I search everywhere to look for something that I missed. That’s when I discover the route down from “Renovated Cage” that I alluded to last week. Descending takes me closer and I realize that the “slab” is in fact a sacrificial altar made of “New England granite”. Evil buys local! Lying on the slab, just waiting for an adventurer to come by, was the sacrificial knife that I had been hunting for. Next to the altar is an iron plate covering a passage underneath the altar. It’s been smashed upwards, as if something in there was trying to get out. I save my game out of caution and open it:

You peer through the hole, shining your light into the stygian darkness below. The commotion below is growing louder, and suddenly you catch a glimpse of things moving in the pit. Without consciously realizing you have done it, you slam the panel shut, reeling away from the source of such images. Now you know what has been done with the missing students

Umm. What has been done with the missing students? Were they eaten? Were they turned into zombies? If I’m expected to be scared here, I could use a bit more description than that. Don’t leave me wondering! I make a note to come back here later in case there is a way down into that pit. The game won’t even let me try to open it again out of primal fear.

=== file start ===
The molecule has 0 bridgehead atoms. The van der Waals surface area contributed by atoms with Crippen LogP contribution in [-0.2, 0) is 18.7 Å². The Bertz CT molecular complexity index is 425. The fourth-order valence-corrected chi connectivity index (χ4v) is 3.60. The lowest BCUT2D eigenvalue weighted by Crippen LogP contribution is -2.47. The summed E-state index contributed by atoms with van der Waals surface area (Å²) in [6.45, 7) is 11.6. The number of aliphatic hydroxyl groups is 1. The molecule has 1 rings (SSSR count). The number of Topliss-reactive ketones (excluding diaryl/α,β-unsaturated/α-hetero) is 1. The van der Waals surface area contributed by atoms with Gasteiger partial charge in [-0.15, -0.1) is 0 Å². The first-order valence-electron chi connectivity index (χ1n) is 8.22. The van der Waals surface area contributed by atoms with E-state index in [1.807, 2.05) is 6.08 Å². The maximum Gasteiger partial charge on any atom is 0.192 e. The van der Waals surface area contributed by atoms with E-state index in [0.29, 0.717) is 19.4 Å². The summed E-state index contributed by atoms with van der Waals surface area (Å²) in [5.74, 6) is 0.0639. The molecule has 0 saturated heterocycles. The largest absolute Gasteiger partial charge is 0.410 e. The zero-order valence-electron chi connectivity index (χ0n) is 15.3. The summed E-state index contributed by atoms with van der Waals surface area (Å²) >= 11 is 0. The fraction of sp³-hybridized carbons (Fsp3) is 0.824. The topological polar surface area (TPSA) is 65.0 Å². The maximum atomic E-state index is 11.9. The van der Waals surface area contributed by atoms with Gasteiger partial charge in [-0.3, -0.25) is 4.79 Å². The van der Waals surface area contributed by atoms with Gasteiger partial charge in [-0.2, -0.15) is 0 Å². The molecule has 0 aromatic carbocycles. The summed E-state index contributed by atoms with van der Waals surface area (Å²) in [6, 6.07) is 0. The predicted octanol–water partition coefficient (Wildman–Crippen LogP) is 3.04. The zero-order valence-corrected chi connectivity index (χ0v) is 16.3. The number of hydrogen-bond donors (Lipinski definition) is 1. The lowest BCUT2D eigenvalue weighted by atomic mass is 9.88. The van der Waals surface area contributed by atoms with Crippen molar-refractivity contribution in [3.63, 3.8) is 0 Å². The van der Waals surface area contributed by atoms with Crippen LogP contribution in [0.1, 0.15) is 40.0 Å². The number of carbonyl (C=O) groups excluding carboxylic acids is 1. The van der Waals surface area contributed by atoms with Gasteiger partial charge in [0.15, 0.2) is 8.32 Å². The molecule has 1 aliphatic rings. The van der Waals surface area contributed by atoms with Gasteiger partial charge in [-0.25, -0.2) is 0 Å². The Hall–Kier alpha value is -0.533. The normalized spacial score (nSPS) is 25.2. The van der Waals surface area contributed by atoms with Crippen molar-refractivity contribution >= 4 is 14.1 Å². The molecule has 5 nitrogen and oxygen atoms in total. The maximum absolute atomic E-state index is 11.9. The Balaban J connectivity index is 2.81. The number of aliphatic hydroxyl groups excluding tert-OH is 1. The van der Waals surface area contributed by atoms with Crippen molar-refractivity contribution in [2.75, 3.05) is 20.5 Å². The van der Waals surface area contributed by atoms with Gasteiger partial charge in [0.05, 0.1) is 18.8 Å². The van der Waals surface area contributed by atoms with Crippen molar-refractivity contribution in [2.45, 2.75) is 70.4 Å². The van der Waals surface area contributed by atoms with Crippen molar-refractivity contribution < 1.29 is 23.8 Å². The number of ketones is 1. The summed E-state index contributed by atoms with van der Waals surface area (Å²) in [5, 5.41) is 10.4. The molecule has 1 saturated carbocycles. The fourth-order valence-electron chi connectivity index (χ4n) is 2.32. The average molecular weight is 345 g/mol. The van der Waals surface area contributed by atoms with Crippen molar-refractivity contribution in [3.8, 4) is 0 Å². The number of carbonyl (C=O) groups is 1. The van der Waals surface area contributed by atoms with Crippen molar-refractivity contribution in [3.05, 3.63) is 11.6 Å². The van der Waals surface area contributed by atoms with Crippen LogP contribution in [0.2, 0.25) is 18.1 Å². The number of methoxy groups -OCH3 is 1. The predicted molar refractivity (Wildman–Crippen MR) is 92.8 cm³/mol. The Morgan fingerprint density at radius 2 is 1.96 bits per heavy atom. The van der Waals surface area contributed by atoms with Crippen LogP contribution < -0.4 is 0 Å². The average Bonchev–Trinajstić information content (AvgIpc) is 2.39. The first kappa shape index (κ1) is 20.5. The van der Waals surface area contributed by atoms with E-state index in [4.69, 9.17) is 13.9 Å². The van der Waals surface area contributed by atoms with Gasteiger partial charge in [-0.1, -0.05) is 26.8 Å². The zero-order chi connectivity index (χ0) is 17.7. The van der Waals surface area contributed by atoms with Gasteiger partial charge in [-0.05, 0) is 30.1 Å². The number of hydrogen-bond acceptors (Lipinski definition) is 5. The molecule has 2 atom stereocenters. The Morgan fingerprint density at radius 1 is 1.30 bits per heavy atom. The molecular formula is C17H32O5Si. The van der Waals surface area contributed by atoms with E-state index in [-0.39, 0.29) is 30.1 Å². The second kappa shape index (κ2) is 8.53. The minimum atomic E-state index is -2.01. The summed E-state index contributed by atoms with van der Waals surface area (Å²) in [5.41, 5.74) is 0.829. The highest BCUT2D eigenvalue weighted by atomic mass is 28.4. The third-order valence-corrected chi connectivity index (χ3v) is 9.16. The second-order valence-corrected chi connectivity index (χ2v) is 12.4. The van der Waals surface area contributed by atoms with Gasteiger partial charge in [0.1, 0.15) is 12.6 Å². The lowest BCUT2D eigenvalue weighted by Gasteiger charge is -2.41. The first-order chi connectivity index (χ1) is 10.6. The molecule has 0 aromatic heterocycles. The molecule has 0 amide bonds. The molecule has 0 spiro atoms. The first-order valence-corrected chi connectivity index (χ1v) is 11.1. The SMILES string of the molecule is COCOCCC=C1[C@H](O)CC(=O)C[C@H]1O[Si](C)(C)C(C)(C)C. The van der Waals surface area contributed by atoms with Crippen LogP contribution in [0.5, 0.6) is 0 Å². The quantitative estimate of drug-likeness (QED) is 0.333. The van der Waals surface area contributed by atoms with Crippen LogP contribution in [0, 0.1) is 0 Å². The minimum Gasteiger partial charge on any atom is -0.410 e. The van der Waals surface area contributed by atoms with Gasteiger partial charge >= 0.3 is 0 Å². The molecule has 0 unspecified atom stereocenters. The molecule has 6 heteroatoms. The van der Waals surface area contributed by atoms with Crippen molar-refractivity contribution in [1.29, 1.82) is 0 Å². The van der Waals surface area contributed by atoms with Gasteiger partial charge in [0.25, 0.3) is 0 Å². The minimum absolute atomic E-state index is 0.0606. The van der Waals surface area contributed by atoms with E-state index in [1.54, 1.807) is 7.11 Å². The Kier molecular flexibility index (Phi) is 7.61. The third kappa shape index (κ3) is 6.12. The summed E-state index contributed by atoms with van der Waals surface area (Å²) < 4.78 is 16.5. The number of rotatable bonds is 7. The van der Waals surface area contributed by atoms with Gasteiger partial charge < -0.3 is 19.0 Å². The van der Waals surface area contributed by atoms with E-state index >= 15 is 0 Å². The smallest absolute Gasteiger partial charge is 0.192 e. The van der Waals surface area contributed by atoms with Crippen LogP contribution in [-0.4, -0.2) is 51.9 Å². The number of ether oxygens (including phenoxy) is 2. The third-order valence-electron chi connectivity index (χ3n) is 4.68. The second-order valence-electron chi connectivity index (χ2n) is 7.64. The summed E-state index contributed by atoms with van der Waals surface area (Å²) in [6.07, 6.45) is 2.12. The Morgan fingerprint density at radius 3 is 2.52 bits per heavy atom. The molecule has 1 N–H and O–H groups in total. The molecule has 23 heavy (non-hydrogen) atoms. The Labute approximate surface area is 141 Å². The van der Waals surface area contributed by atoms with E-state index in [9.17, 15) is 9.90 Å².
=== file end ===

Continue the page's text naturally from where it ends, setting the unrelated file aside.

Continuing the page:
Before I leave, I realize that there is a symbol on the altar. I compare it to the one on the stone and it is the same! It’s also the same as the tattoo on the mummified hand. All three objects are related somehow and we’ll probably need to figure out how. But first, since I have the knife, it’s time to try the professor again.

Pay special attention to the wave-form equation for eldritch horrors.

Tenure: Rejected

I knock on the professor’s door and try my luck with the knife. In a second “timing puzzle”, we must iterate until we figure out what works and do it all in one go. If I pull out the knife too early, for example, he just takes it from me. I must wait until he’s inside his pentagram to cut my line:

> cut line with knife